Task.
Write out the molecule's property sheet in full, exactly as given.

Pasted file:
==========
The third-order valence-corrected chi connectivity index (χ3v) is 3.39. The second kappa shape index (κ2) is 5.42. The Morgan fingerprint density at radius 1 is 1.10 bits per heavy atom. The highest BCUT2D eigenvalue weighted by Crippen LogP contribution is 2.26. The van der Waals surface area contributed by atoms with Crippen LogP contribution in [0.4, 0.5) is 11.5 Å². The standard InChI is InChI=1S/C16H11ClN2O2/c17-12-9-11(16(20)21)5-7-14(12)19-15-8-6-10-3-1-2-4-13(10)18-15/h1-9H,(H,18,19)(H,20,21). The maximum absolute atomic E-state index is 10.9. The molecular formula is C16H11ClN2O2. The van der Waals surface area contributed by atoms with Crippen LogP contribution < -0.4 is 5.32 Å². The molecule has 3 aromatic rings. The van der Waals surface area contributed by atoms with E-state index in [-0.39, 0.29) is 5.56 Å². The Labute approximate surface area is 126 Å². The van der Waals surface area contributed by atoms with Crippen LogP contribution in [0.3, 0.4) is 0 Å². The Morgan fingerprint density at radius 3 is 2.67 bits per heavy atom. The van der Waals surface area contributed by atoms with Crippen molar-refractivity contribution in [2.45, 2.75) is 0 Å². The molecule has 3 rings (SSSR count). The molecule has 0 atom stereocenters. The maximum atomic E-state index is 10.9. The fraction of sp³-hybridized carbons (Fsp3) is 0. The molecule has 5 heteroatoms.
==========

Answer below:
The third-order valence-corrected chi connectivity index (χ3v) is 3.39. The second kappa shape index (κ2) is 5.42. The Morgan fingerprint density at radius 1 is 1.10 bits per heavy atom. The highest BCUT2D eigenvalue weighted by Crippen LogP contribution is 2.26. The van der Waals surface area contributed by atoms with Crippen LogP contribution in [0.4, 0.5) is 11.5 Å². The standard InChI is InChI=1S/C16H11ClN2O2/c17-12-9-11(16(20)21)5-7-14(12)19-15-8-6-10-3-1-2-4-13(10)18-15/h1-9H,(H,18,19)(H,20,21). The maximum absolute atomic E-state index is 10.9. The molecular formula is C16H11ClN2O2. The van der Waals surface area contributed by atoms with Crippen LogP contribution < -0.4 is 5.32 Å². The molecule has 3 aromatic rings. The van der Waals surface area contributed by atoms with E-state index in [-0.39, 0.29) is 5.56 Å². The Labute approximate surface area is 126 Å². The van der Waals surface area contributed by atoms with Crippen LogP contribution in [0.3, 0.4) is 0 Å². The Morgan fingerprint density at radius 3 is 2.67 bits per heavy atom. The van der Waals surface area contributed by atoms with Crippen molar-refractivity contribution in [2.45, 2.75) is 0 Å². The molecule has 3 rings (SSSR count). The molecule has 0 atom stereocenters. The maximum atomic E-state index is 10.9. The fraction of sp³-hybridized carbons (Fsp3) is 0. The molecule has 5 heteroatoms.